We will point out Social Security’s windfalls and pitfalls—explain obscure benefits and more obscure penalties; benefit collection strategies like file a restricted application (take one benefit while letting your retirement benefit grow) and start, stop, start (starting benefits, stopping them, and restarting them). We’ll also describe Social Security’s deeming rules (being forced, in some cases, to take certain
benefits early at a very big cost) and related gotchas that can handicap you financially for the rest of your life.
We’ll explain Social Security’s significant incentives to get divorced, to get married, or to live in sin, depending on your circumstances. Do you know about Social Security’s hidden payoff for working late in life? About the Earnings Test (deduction of benefits at certain ages from earning too much) that isn’t necessarily a test at all? Do you know that you generally get the Earnings Test deductions back in full, inflation-adjusted, if you live to full retirement age and beyond? How about the Family Maximum Benefit (the limit to benefits your family can collect based on your work record)? It’s actually not a maximum. It’s also unfairly low for poor, disabled workers.
Throughout, we’ll emphasize the often huge payoff from waiting to collect benefits. But we’ll also explain lots of situations where it’s best not to wait. We’ll even throw in the mythical man with four ex-wives who could theoretically collect divorced or widower benefits on each of them. The ever-surprising and often frustrating Social Security sudoku puzzle goes on and on. We’re here to solve it.
We’re also relieved that you came to us to learn about Social Security and aren’t relying solely on Social Security’s advice. Frankly, Social Security is not the first place we’d send you to learn how to maximize your lifetime benefits. With the exception of the system’s small number of technical experts (including Jerry Lutz, mentioned above), many of Social Security’s official or phone support staff are insufficiently trained or too beleaguered to dispense uniformly correct information or advice about the system’s ins and outs. And they aren’t supposed to give advice anyway. We’re going to provide specific examples of people losing lots of money by believing or following what the well-meaning folks at Social Security told them. Unfortunately, the local Social Security office is single-stop shopping for most retirees making their benefit decisions. And many of
them are waiting pretty late in the game before even thinking about managing what for most retirees is their largest financial asset.
At the surface level, Social Security is complex because it has so many seemingly crazy rules. At a deeper level, its complexity reflects social policy that, when translated into practice, produces results that often defy common sense. An example is paying survivor benefits, based on the work records of ex-spouses, to the divorced who remarry, but only if they remarry after reaching age 60. Get remarried at 59 and 364 days and you’re out of luck. Another perversity is paying benefits to mothers (or fathers) of young children if their spouse is collecting retirement benefits, but only if the parents are married. If the parents are divorced and under 62, too bad.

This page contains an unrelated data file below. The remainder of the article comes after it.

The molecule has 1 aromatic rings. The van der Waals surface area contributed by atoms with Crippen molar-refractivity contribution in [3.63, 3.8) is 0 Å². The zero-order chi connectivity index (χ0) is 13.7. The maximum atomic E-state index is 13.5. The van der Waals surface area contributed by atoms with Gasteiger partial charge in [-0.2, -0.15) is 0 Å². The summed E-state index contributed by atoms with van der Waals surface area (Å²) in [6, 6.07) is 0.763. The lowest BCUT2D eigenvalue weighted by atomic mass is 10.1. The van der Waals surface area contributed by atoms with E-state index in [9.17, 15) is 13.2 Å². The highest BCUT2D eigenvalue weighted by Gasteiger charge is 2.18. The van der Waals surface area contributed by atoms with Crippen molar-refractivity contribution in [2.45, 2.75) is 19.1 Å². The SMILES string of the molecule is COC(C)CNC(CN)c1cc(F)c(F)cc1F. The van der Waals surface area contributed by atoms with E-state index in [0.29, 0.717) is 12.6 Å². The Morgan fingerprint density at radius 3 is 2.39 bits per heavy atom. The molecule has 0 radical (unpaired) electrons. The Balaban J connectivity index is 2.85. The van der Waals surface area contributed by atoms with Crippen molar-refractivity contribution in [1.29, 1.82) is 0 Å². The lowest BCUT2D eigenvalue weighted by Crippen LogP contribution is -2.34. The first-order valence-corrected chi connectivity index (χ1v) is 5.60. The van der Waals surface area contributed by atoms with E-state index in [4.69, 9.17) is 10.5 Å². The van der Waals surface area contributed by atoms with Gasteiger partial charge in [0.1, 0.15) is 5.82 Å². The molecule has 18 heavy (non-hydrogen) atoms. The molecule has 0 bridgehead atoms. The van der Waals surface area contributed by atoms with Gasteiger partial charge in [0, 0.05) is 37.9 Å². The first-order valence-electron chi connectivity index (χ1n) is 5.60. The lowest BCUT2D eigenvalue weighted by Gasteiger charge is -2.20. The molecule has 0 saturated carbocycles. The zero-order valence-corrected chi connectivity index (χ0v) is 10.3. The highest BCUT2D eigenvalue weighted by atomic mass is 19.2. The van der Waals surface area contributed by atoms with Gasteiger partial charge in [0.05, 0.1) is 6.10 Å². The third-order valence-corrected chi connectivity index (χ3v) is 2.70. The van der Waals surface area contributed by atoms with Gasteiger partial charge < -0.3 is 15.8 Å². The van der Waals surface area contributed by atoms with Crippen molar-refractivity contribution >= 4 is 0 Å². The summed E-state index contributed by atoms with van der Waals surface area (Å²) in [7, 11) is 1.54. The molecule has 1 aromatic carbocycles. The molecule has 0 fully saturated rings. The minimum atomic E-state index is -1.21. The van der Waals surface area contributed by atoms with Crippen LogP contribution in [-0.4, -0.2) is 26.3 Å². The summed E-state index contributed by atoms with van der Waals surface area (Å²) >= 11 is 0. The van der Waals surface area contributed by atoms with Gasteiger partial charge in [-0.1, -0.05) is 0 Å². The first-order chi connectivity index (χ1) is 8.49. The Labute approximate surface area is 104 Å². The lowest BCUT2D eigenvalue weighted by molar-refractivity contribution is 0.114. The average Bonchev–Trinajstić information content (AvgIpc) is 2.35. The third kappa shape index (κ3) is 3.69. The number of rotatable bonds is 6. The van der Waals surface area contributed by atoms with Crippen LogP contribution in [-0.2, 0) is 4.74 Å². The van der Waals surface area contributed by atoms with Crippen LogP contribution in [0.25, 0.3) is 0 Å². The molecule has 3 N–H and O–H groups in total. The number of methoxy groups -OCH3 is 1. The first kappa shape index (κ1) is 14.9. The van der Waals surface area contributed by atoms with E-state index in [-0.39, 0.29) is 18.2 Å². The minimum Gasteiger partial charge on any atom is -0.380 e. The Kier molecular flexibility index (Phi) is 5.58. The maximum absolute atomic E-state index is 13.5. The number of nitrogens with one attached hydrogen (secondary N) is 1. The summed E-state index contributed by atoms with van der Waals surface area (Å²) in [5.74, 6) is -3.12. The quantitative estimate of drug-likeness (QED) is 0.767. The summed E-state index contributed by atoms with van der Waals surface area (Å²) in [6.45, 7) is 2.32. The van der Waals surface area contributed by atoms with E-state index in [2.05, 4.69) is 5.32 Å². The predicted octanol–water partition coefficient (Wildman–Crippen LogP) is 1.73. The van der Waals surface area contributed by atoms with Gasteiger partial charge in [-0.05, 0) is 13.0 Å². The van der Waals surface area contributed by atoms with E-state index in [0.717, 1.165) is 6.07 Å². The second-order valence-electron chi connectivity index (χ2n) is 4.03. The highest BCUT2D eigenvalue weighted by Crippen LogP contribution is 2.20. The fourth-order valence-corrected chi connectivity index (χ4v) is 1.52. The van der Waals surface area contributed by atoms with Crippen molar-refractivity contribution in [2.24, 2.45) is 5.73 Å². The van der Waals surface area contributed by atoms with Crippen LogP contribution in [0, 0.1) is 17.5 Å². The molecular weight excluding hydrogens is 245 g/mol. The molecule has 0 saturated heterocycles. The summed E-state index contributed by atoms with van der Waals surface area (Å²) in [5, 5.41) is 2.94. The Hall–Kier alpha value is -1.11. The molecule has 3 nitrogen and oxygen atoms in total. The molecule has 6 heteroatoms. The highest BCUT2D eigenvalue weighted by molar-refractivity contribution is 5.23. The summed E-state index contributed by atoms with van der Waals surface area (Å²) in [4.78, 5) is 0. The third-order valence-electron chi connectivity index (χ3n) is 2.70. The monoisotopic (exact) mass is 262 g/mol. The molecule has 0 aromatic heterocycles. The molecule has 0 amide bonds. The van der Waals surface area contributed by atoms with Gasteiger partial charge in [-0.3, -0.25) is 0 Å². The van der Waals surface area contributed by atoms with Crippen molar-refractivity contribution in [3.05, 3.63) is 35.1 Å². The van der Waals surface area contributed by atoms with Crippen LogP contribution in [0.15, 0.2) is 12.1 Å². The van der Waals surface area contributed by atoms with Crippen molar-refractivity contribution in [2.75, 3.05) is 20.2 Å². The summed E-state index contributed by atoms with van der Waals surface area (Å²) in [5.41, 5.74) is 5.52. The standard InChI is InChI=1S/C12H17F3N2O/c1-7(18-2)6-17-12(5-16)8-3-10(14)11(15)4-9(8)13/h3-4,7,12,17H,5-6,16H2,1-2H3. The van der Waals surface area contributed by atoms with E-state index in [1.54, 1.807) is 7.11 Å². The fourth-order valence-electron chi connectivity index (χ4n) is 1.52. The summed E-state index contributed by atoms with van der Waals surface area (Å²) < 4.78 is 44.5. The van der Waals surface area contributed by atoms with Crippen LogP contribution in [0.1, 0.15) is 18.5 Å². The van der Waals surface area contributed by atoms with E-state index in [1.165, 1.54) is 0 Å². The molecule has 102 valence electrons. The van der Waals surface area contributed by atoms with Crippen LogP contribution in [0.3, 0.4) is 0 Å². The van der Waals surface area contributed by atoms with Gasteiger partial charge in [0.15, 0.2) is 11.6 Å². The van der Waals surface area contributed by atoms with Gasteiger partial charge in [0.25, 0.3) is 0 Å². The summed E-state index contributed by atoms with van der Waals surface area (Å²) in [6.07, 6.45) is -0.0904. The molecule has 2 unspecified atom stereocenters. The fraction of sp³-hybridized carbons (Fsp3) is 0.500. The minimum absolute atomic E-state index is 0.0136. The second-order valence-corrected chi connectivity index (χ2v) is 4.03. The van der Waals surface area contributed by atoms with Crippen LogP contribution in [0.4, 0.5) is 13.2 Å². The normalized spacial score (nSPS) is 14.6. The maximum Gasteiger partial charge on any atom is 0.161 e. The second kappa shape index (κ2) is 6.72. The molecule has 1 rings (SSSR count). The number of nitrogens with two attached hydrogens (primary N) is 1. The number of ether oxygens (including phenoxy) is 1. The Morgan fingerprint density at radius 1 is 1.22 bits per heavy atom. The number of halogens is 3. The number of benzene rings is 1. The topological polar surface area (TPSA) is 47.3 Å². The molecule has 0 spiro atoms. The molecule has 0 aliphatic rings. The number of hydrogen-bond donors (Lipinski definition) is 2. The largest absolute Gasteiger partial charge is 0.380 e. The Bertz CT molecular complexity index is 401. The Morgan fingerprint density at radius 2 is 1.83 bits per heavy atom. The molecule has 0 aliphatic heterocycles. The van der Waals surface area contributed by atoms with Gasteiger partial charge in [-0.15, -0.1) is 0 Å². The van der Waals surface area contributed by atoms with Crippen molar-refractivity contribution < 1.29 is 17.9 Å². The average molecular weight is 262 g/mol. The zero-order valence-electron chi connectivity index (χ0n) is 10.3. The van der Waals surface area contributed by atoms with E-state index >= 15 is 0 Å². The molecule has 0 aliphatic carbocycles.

The result is a government retirement system that few if any can decipher without the kind of help provided here. And yet, for most people, Social Security is their only retirement option. Moreover, given the virtual disappearance of company pensions, except for those grandparented under old plans, and the failure of most Americans either to contribute or contribute fully to 401(k), IRA, and other retirement accounts, Social Security is, well, pretty much it for pretty much all of us.
Our book is organized around general lessons, supporting examples, specific game plans tailored to your situation, and answers to actual questions posed to Larry in his enormously popular “Ask Larry” column, which appears weekly on Paul’s PBS NewsHour Making Sen$e website (http://www.pbs.org/newshour/making-sense/
A warning that we’ll issue up front and reiterate throughout the book: we will often repeat ourselves. The worst that can happen, we figure, is that you’ll simply skim and skip ahead. Much worse would be your forgetting some of your key options and thus nullifying, at least for yourself, the whole point of Get What’s Yours. And for those of you who might think the repetitions betray a lack of confidence in our readers, know that we authors ourselves still check our notes
on these items when we hit the key age milestones, despite having written about Social Security for years.
PAUL AND JAN GOT WHAT’S THEIRS. PHIL AND CHERYL WILL GET THEIRS. TIME TO GET WHAT’S YOURS
This book was born of Paul’s first Social Security epiphany with Larry. We wrote it to help people like you, who don’t happen to know Larry, get every last penny Social Security owes you. We’ve spent a huge amount of time trying to come up with clear, correct answers to questions we all face so you don’t have to. And we’ve now rewritten it to account for the sudden changes made to the system in the budget bill signed into law on November 2, 2015. Thus there is a new chapter on the new law, and a new one on Medicare and Social Security, drawing upon Phil’s new book, Get What’s Yours for Medicare. We have also included new horror stories we’ve heard about Social Security’s inconsistencies and bad advice, about the new treatment of the disabled introduced in late 2014 as the book had already gone to press, and new secrets we discovered since the book came out.
Finally, we think that even though “entitlement” has become a dirty word in policy debates, it’s more than legitimate for you to feel entitled to your benefits. It’s a feeling deeply rooted in all those years of FICA payments, buttressed by the annual Social Security statements itemizing your past contributions and projecting your future benefits, and guaranteed by our politicians’ unwavering promises to defend the system and what it owes you. The promises may be suspect, but you have been forking over payroll taxes your entire working life; you deserve to get what you paid for; and it’s the law.